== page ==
How do I prompt a user for confirmation in bash script?


Question

I want to put a quick "are you sure?" prompt for confirmation at the top of a potentially dangerous bash script, what's the easiest/best way to do this?

1
539
12/11/2009 2:52:46 AM

Accepted Answer

read -p "Are you sure? " -n 1 -r
echo    # (optional) move to a new line
if [[ $REPLY =~ ^[Yy]$ ]]
then
    # do dangerous stuff
fi

I incorporated levislevis85's suggestion (thanks!) and added the -n option to read to accept one character without the need to press Enter. You can use one or both of these.

Also, the negated form might look like this:

read -p "Are you sure? " -n 1 -r
echo    # (optional) move to a new line
if [[ ! $REPLY =~ ^[Yy]$ ]]
then
    [[ "$0" = "$BASH_SOURCE" ]] && exit 1 || return 1 # handle exits from shell or function but don't exit interactive shell
fi

However, as pointed out by Erich, under some circumstances such as a syntax error caused by the script being run in the wrong shell, the negated form could allow the script to continue to the "dangerous stuff". The failure mode should favor the safest outcome so only the first, non-negated if should be used.

Explanation:

The read command outputs the prompt (-p "prompt") then accepts one character (-n 1) and accepts backslashes literally (-r) (otherwise read would see the backslash as an escape and wait for a second character). The default variable for read to store the result in is $REPLY if you don't supply a name like this: read -p "my prompt" -n 1 -r my_var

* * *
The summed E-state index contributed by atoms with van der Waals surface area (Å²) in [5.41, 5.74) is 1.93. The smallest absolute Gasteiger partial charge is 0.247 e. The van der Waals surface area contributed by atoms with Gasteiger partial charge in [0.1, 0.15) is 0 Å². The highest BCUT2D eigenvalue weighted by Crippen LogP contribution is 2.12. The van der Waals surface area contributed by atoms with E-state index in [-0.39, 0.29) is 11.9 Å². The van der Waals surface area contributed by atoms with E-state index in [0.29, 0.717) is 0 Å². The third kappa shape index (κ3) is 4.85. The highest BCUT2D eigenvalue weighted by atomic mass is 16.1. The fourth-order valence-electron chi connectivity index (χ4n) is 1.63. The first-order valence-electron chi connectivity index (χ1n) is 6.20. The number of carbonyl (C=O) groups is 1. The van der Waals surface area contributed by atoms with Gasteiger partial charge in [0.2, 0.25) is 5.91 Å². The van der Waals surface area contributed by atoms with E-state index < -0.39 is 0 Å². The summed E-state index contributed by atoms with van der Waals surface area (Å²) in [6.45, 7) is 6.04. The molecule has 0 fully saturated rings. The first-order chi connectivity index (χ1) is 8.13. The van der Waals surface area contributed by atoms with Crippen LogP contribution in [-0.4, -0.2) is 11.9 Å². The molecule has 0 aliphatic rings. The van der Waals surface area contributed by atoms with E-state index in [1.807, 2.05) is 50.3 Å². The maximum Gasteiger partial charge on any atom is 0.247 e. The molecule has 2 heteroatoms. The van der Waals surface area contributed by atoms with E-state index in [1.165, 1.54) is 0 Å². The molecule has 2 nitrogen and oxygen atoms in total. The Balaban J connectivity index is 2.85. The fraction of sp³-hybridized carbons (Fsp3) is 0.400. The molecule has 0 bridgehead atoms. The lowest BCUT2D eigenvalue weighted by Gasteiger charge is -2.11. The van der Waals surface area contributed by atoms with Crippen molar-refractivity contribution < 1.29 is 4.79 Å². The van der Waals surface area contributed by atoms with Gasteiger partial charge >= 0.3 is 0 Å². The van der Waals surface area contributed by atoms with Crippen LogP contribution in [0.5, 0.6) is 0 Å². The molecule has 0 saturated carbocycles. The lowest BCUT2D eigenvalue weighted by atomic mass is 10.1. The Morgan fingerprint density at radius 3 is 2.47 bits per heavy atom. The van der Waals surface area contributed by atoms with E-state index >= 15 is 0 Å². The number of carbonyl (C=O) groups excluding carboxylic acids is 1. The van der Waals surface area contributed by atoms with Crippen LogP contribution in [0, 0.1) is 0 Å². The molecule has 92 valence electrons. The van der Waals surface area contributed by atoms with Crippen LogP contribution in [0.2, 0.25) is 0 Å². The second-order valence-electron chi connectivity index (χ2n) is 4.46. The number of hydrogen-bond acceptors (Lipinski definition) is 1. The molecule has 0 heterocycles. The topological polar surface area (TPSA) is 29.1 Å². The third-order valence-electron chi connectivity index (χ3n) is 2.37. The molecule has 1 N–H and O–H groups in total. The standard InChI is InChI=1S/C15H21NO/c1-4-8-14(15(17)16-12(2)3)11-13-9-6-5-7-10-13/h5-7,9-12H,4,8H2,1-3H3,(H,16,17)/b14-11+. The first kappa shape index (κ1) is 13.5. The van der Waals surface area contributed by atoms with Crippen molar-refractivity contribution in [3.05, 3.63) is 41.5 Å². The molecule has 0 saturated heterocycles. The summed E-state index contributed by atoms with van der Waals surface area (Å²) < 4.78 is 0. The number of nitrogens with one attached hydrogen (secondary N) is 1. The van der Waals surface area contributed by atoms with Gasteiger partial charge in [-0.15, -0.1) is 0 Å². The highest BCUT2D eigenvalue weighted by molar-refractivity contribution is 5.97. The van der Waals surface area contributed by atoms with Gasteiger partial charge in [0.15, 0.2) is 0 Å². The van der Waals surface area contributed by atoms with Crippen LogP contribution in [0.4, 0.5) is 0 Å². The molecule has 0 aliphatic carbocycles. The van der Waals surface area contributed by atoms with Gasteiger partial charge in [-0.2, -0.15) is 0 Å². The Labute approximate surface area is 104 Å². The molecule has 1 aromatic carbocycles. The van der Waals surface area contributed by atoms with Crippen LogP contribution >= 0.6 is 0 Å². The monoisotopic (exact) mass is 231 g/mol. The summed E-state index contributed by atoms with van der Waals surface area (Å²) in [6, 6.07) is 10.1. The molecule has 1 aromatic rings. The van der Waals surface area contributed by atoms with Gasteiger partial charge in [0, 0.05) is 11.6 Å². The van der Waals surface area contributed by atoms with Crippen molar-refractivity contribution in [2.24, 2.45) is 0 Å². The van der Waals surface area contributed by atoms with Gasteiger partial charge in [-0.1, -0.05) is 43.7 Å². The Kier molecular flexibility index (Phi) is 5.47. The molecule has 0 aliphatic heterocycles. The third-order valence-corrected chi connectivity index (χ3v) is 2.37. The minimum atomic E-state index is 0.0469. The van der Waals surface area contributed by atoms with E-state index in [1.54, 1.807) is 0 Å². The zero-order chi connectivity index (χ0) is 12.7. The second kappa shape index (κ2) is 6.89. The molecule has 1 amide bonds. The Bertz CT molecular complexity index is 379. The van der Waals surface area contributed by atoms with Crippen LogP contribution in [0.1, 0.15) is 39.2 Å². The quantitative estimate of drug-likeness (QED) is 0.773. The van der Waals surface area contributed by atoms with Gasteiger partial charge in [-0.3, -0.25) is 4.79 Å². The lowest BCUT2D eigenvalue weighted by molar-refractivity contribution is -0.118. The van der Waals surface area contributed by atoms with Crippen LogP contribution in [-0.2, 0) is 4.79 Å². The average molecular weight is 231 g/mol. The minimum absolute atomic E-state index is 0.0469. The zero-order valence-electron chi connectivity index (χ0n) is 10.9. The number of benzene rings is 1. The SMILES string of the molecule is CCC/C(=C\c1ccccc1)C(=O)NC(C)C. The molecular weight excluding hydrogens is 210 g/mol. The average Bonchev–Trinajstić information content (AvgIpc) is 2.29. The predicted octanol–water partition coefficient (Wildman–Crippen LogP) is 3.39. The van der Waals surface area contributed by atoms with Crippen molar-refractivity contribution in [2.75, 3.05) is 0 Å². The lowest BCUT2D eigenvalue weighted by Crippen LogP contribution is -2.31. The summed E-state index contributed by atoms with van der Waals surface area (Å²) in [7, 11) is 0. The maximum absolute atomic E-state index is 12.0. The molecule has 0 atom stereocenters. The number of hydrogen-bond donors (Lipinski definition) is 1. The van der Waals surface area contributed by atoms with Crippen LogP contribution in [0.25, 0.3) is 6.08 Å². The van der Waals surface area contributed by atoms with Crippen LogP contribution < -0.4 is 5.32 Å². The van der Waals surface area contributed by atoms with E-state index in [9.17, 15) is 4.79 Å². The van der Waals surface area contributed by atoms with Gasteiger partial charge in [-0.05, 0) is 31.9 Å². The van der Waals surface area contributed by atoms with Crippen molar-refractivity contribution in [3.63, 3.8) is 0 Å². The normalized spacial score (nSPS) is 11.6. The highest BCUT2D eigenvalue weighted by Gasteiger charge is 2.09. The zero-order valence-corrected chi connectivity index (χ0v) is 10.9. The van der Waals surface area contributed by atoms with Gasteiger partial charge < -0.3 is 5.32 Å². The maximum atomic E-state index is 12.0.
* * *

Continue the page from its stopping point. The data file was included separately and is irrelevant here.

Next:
The if statement uses a regular expression to check if the character in $REPLY matches (=~) an upper or lower case "Y". The regular expression used here says "a string starting (^) and consisting solely of one of a list of characters in a bracket expression ([Yy]) and ending ($)". The anchors (^ and $) prevent matching longer strings. In this case they help reinforce the one-character limit set in the read command.

The negated form uses the logical "not" operator (!) to match (=~) any character that is not "Y" or "y". An alternative way to express this is less readable and doesn't as clearly express the intent in my opinion in this instance. However, this is what it would look like: if [[ $REPLY =~ ^[^Yy]$ ]]

851
2/22/2019 7:50:35 PM

use case/esac.

read -p "Continue (y/n)?" choice
case "$choice" in 
  y|Y ) echo "yes";;
  n|N ) echo "no";;
  * ) echo "invalid";;
esac

advantage:

  1. neater
  2. can use "OR" condition easier
  3. can use character range, eg [yY][eE][sS] to accept word "yes", where any of its characters may be in lowercase or in uppercase.

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